Steve and Jane, the main kids, wind up running into some other 50s townies, pals of theirs, and after some 50s street car hijinks, they all take off up to Old Man River's place to see what cooks. All they find is his poor little dog left behind, and no real sign of who the dude was. Long story short, they get back into town, can't find the Doc, and get into some shit with the police (though to be fair, while Sgt. Jim can't stand those goddamn kids, his boss Lt. Dave, is a pretty swell guy). Naturally they try to tell the cops that some Blob monster is on the loose, gobbling people right up, but adults just don't understand. Until it's too late that is.



The infamous movie theater scene.


The kids sneak back out of their homes after the police ordeal, knowing that they've got to do something with this monster out there, so they round up their pals again, and this time try to warn people, even though people are still assholes and won't listen. Steve and Jane even wind up cornered and almost eaten (SPOILERS) in a grocery store, looking for that poor dog. So they get all their cars together and raise hell, honking and whatnot, till half the town and the firemen and cops arrive to see what the hell's going on. They make their last plea to be heard, and the cops check out the store only to find nothing, and it looks hopeless. That is, until.....the infamous scene at the now equally infamous Colonial Theater (in Pheonixville, Pennsylvania), where patrons of a late-night spook-fest, come swarming out of the place, running for their lives, after that jerk of a Blob crept in and started eatin' folks. After that, the cops FINALLY believe those damn kids, and it's off to the races, trying to find a way to stop this unstoppable juggernaut of jello.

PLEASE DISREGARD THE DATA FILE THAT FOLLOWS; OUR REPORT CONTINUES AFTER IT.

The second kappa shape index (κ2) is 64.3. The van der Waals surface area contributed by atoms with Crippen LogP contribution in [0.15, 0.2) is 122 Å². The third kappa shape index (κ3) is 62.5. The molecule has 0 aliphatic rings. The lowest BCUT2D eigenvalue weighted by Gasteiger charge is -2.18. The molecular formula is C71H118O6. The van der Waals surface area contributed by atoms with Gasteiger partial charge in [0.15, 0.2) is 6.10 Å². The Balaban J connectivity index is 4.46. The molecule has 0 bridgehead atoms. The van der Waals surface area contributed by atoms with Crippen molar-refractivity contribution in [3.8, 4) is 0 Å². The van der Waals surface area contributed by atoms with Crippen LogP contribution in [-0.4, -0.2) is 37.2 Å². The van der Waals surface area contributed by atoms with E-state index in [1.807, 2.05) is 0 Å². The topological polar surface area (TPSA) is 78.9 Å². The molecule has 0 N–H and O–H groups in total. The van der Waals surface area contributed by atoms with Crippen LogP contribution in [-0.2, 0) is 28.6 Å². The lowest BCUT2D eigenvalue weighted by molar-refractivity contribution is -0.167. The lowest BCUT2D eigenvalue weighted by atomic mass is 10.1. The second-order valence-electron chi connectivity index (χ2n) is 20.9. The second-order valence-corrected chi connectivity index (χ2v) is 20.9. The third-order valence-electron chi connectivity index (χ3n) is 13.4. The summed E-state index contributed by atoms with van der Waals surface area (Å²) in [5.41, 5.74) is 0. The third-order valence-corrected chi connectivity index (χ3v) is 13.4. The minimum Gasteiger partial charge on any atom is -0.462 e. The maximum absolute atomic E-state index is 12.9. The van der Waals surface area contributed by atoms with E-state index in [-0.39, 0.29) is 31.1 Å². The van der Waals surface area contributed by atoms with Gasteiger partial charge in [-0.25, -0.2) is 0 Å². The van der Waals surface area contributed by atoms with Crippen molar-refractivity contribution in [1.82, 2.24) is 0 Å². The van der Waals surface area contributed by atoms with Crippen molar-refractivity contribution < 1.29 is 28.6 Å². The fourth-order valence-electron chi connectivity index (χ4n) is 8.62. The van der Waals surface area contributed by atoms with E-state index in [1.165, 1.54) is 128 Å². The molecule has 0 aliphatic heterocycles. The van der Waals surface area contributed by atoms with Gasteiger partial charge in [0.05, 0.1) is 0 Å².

Lt. Dave is on the case.


All humor aside, while The Blob might seem quaint and even funny by today's standards, because it is just so 1950s, it also happens to be a really good, and fun movie. It manages to pull off a handful of a genuinely creepy little moments, quiet moments when people are alone with this disgusting evil from space, while at the same time having a "period piece" humor and charm to it. It's really a perfectly distilled piece of the 50s, and is a perfect representative of what 50s era monster movies and science fiction was all about. When I first saw it, as I said, it did scare my young self, but upon repeated watching, I grew to enjoy it a lot (even though I genuinely felt sorry for all those people getting absorbed....what can I say, I've always been a bit of a softy like that). And of course in my adult years, I appreciate it for all new reasons, as well.


The climactic diner scene.